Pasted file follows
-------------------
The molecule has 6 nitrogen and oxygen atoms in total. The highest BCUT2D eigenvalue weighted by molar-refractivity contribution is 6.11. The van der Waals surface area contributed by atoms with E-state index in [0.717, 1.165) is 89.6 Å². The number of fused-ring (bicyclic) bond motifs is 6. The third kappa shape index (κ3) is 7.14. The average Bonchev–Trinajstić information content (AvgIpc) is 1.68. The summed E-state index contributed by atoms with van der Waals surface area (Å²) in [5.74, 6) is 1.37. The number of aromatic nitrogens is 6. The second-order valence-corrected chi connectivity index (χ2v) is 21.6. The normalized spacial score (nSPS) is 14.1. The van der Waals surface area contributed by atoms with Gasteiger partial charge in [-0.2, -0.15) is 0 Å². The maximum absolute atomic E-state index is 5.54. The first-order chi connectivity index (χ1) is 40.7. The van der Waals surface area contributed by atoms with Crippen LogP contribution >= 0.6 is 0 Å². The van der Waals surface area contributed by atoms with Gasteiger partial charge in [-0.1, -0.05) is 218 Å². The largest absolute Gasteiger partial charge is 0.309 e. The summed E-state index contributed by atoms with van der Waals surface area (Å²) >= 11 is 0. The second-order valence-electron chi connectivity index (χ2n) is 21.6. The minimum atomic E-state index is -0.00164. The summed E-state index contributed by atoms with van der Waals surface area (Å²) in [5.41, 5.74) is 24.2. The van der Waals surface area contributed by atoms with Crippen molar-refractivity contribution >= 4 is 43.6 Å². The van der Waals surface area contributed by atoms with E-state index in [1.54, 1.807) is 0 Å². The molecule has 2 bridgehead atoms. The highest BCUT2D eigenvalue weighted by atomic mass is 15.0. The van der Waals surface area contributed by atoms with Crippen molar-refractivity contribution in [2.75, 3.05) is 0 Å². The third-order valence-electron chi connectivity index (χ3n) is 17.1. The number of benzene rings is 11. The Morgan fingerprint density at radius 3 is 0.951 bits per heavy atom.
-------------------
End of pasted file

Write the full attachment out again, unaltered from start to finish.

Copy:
The molecule has 6 nitrogen and oxygen atoms in total. The highest BCUT2D eigenvalue weighted by molar-refractivity contribution is 6.11. The van der Waals surface area contributed by atoms with E-state index in [0.717, 1.165) is 89.6 Å². The number of fused-ring (bicyclic) bond motifs is 6. The third kappa shape index (κ3) is 7.14. The average Bonchev–Trinajstić information content (AvgIpc) is 1.68. The summed E-state index contributed by atoms with van der Waals surface area (Å²) in [5.74, 6) is 1.37. The number of aromatic nitrogens is 6. The second-order valence-corrected chi connectivity index (χ2v) is 21.6. The normalized spacial score (nSPS) is 14.1. The van der Waals surface area contributed by atoms with Gasteiger partial charge in [-0.2, -0.15) is 0 Å². The maximum absolute atomic E-state index is 5.54. The first-order chi connectivity index (χ1) is 40.7. The van der Waals surface area contributed by atoms with Crippen LogP contribution >= 0.6 is 0 Å². The van der Waals surface area contributed by atoms with Gasteiger partial charge in [-0.1, -0.05) is 218 Å². The largest absolute Gasteiger partial charge is 0.309 e. The summed E-state index contributed by atoms with van der Waals surface area (Å²) >= 11 is 0. The second-order valence-electron chi connectivity index (χ2n) is 21.6. The minimum atomic E-state index is -0.00164. The summed E-state index contributed by atoms with van der Waals surface area (Å²) in [5.41, 5.74) is 24.2. The van der Waals surface area contributed by atoms with Crippen molar-refractivity contribution >= 4 is 43.6 Å². The van der Waals surface area contributed by atoms with E-state index in [1.54, 1.807) is 0 Å². The molecule has 2 bridgehead atoms. The highest BCUT2D eigenvalue weighted by atomic mass is 15.0. The van der Waals surface area contributed by atoms with Crippen molar-refractivity contribution in [2.75, 3.05) is 0 Å². The third-order valence-electron chi connectivity index (χ3n) is 17.1. The number of benzene rings is 11. The Morgan fingerprint density at radius 3 is 0.951 bits per heavy atom.